The use of social media platforms such as Facebook, YouTube, Twitter, and Reddit by investors is now commonplace. The Securities and Exchange Commission has warned that the use of such media platforms and apps comes with a larger risk of fraudulent conduct.
Recently, investor’s account numbers and passwords have been reported up for sale on the dark web. CNBC has reported that “for just a few dollars, criminals are selling credentials for customers of E*Trade, Charles Schwab, TD Ameritrade, Robinhood Financial, and others.” This demand has only increased during the pandemic. Perhaps one reason that Robinhood and other trading platform users are victims of account hacking is because of their customers’ use of social media to tout their investment success. When investors publicly announce their investment success on a platform such as Reddit or Twitter, that investor draws attention from the hackers which may act like “online bait” to the hackers.
Hackers use this information to get access to an individual’s brokerage accounts, sell the securities, and transfer out the proceeds to their own fictitious accounts. Users of the Robinhood platform reportedly complained that hackers liquidated their investments and withdrew balances to payment apps. Customers complained that they had no way to contact a customer service representative via phone when they saw their accounts being depleted.
Robinhood Accounts are Vulnerable to Hacking
In October 2020, Bloomberg reported that access to more than 10,000 email login credentials allegedly tied to Robinhood customer accounts was available for sale on the dark web. It has also been reported that the number of Robinhood-related emails for sale on the dark web outnumbers those for other brokerage firms by about 5-to-1 due in part to a belief that these accounts are easier to access. An internal probe by Robinhood found that 2,000 of its customer’s accounts had been hacked. While Robinhood has acknowledged instances of hackers accessing its customer’s accounts, it noted that these hacks did not stem from a breach of its systems.
To increase customer confidence in the security of their online platforms, some firms like Fidelity and E*Trade have offered fraud protection for the unauthorized use of customer’s brokerage accounts. Firms such as Robinhood have also beefed up their authentication systems sometimes asking for two-factor authentication to ensure the customer is the one accessing their account.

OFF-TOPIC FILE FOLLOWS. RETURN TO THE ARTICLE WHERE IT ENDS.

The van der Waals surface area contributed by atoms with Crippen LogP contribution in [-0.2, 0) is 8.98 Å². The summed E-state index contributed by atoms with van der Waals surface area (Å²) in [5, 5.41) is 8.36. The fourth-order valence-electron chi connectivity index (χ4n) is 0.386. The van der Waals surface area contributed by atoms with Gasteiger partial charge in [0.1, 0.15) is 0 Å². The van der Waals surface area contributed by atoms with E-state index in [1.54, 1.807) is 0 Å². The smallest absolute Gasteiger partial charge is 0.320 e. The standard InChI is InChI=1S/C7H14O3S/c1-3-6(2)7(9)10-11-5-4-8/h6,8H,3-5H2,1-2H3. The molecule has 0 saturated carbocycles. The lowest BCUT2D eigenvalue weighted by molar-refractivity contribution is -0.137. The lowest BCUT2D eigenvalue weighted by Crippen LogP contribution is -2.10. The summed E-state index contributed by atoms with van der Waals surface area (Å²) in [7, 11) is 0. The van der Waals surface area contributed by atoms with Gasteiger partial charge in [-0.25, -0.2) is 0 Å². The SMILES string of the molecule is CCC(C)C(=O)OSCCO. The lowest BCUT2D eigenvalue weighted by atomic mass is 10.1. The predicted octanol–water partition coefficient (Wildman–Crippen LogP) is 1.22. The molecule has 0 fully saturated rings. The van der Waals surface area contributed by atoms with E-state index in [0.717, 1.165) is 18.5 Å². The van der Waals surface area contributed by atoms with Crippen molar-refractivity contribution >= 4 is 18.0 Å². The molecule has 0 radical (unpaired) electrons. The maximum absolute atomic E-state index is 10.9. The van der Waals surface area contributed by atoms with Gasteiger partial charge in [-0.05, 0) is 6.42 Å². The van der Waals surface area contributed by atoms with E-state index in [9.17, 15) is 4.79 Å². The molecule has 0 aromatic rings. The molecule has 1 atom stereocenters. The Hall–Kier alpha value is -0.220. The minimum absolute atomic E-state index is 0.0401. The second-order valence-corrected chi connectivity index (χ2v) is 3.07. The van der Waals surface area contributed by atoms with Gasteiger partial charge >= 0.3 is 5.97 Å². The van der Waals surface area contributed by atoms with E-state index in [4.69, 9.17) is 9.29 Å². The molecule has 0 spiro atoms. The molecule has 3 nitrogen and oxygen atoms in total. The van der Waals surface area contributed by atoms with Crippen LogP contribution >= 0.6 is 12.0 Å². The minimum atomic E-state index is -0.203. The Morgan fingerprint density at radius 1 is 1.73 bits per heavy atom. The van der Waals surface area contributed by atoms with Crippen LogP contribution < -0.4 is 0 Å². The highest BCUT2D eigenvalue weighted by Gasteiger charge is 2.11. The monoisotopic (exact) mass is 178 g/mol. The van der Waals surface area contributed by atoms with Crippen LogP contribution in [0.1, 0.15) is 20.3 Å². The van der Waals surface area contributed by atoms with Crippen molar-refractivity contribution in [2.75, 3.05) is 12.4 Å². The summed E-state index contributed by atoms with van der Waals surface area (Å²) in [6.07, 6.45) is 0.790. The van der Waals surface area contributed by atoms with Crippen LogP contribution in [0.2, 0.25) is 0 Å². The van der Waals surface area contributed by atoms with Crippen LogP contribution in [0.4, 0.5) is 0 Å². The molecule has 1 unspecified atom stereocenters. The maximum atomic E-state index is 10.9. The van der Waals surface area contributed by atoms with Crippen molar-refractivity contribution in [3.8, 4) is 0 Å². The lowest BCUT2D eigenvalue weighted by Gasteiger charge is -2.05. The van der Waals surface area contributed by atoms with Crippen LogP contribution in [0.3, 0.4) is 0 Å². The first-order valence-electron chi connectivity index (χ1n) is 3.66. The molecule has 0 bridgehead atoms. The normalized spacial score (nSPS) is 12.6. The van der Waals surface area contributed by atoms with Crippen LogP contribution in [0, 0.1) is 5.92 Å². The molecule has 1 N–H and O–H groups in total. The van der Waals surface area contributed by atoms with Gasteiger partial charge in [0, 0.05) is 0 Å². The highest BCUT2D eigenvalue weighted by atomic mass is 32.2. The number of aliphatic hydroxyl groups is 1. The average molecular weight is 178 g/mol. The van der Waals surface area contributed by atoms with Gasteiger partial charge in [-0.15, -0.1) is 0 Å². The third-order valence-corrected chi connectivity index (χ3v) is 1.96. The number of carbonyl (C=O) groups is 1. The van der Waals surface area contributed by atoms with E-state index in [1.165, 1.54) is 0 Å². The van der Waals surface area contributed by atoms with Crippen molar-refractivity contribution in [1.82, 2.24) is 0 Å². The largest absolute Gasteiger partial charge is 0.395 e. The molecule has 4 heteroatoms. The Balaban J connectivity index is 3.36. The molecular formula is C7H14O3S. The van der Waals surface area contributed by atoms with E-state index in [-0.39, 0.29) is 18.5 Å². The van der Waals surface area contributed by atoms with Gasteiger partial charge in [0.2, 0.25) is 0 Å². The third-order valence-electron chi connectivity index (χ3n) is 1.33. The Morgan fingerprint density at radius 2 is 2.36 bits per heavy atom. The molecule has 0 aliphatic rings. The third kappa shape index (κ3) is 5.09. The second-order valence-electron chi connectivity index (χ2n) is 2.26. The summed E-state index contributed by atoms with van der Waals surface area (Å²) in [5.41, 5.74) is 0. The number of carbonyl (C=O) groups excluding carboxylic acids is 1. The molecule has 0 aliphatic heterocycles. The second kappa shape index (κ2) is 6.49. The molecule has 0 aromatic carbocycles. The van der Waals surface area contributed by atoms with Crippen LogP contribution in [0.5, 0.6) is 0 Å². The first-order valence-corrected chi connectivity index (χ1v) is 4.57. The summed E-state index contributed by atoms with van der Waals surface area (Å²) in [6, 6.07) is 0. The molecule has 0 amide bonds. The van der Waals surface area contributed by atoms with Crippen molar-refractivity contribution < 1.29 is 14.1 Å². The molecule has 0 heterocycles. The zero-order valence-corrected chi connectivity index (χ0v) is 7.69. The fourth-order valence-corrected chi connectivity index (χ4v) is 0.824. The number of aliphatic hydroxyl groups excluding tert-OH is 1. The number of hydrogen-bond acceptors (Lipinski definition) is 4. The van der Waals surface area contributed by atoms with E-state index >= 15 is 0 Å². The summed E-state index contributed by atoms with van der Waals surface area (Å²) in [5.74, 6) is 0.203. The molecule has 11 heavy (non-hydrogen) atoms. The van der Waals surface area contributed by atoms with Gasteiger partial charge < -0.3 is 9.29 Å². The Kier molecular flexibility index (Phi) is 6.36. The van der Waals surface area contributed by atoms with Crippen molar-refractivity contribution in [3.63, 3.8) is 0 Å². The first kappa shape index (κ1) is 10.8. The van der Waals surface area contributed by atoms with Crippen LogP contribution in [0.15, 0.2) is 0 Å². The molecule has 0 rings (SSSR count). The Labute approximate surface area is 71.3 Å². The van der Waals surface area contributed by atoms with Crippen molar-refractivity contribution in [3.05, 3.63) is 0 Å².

Beware of Phishing Scams Designed to Get Access to Your Private Information
In most cases, the hack happens outside of the brokerage firm and directly targets the individual investor. Potential hackers can find a wide variety of information to access someone’s brokerage account on the dark web using specific malware or software to access it. Another common way is by “phishing.” According to a FINRA Investor Alert, phishing scams typically involve emails that falsely claim to be from brokerage firms, banks, credit card companies, Internet auction sites, electronic payment services, or some other service that you use. In other instances, the emails purport to be from government agencies. To appear genuine, these emails may use:
a) The names of real people.
b) Legitimate looking email addresses, such as support@[name of your financial institution].com.
c) Authentic looking logos and graphics.
d) Links to pages of a bona fide website.
e) Official looking fine print and references to laws.
Most of these emails attempt to lure you into providing sensitive personal information by requesting that you provide it in a reply email or by clicking on a link to a website that mimics a legitimate website and asks you to provide the information. Various “urgent” messages are also used to lower your guard, such as:
a) Your account will be shut down unless you update your information.
b) You need to verify your identity because your account appears to be being used by a third-party in violation of the law.
c) Security measures to protect your account from identity theft require you to verify your account information.
d) Due to a technical update you need to reactivate your account.
e) Recent changes in the law require users to identify themselves.
You should not click on an unfamiliar email because it could be phishing where the click enables a hacker to take over your computer and log in from there. In some cases, the phishers sell access to entire computers that have been compromised.
FINRA has issued an Alert with Seven Tips to Protect your Identity:
1. Beware of emails requesting personal information. Don’t reply to or click on a link in an unsolicited email that asks for your credit card, bank or brokerage account information, passwords or PINs, Social Security number or other types of confidential information, even if it looks like the email comes from a financial institution with which you do business. When in doubt, log onto the main website of your credit card, bank or brokerage firm at the normal Web address you use, or call your firm using a telephone number that you know or one from a previous account statement to inquire about whether the request for information is legitimate. Alternatively, you can obtain the main office address and primary telephone number for any brokerage firm through FINRA BrokerCheck. You also can visit the Anti-Phishing Working Group’s website to find out about some of the latest phishing attacks.